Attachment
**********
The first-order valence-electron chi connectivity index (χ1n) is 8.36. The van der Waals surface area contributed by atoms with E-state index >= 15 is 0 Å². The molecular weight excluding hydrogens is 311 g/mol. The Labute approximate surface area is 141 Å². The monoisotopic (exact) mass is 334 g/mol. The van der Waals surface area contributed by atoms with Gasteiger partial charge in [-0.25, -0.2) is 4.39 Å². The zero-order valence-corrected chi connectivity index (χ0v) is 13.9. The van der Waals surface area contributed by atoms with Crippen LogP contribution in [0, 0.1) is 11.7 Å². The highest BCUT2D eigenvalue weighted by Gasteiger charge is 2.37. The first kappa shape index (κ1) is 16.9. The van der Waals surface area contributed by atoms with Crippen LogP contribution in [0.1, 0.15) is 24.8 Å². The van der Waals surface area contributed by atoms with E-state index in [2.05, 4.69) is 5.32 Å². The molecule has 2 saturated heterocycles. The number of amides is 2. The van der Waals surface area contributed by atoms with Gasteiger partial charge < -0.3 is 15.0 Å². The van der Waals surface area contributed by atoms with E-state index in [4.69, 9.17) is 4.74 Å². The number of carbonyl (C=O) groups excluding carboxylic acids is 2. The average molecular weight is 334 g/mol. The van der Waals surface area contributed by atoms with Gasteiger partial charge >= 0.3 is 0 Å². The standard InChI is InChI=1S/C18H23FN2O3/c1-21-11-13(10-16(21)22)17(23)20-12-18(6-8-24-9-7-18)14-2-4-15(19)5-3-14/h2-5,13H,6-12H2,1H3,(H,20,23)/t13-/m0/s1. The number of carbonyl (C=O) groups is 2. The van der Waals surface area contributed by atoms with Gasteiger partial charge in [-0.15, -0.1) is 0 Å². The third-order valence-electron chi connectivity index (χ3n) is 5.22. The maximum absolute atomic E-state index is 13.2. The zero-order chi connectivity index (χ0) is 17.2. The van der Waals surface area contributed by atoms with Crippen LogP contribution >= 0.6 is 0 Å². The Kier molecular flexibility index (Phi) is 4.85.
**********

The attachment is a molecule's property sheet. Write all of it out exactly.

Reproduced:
The first-order valence-electron chi connectivity index (χ1n) is 8.36. The van der Waals surface area contributed by atoms with E-state index >= 15 is 0 Å². The molecular weight excluding hydrogens is 311 g/mol. The Labute approximate surface area is 141 Å². The monoisotopic (exact) mass is 334 g/mol. The van der Waals surface area contributed by atoms with Gasteiger partial charge in [-0.25, -0.2) is 4.39 Å². The zero-order valence-corrected chi connectivity index (χ0v) is 13.9. The van der Waals surface area contributed by atoms with Crippen LogP contribution in [0, 0.1) is 11.7 Å². The highest BCUT2D eigenvalue weighted by Gasteiger charge is 2.37. The first kappa shape index (κ1) is 16.9. The van der Waals surface area contributed by atoms with Crippen LogP contribution in [0.1, 0.15) is 24.8 Å². The van der Waals surface area contributed by atoms with E-state index in [2.05, 4.69) is 5.32 Å². The molecule has 2 saturated heterocycles. The number of amides is 2. The van der Waals surface area contributed by atoms with Gasteiger partial charge < -0.3 is 15.0 Å². The van der Waals surface area contributed by atoms with E-state index in [4.69, 9.17) is 4.74 Å². The number of carbonyl (C=O) groups excluding carboxylic acids is 2. The average molecular weight is 334 g/mol. The van der Waals surface area contributed by atoms with Gasteiger partial charge >= 0.3 is 0 Å². The standard InChI is InChI=1S/C18H23FN2O3/c1-21-11-13(10-16(21)22)17(23)20-12-18(6-8-24-9-7-18)14-2-4-15(19)5-3-14/h2-5,13H,6-12H2,1H3,(H,20,23)/t13-/m0/s1. The number of carbonyl (C=O) groups is 2. The van der Waals surface area contributed by atoms with Gasteiger partial charge in [-0.15, -0.1) is 0 Å². The third-order valence-electron chi connectivity index (χ3n) is 5.22. The maximum absolute atomic E-state index is 13.2. The zero-order chi connectivity index (χ0) is 17.2. The van der Waals surface area contributed by atoms with Crippen LogP contribution >= 0.6 is 0 Å². The Kier molecular flexibility index (Phi) is 4.85.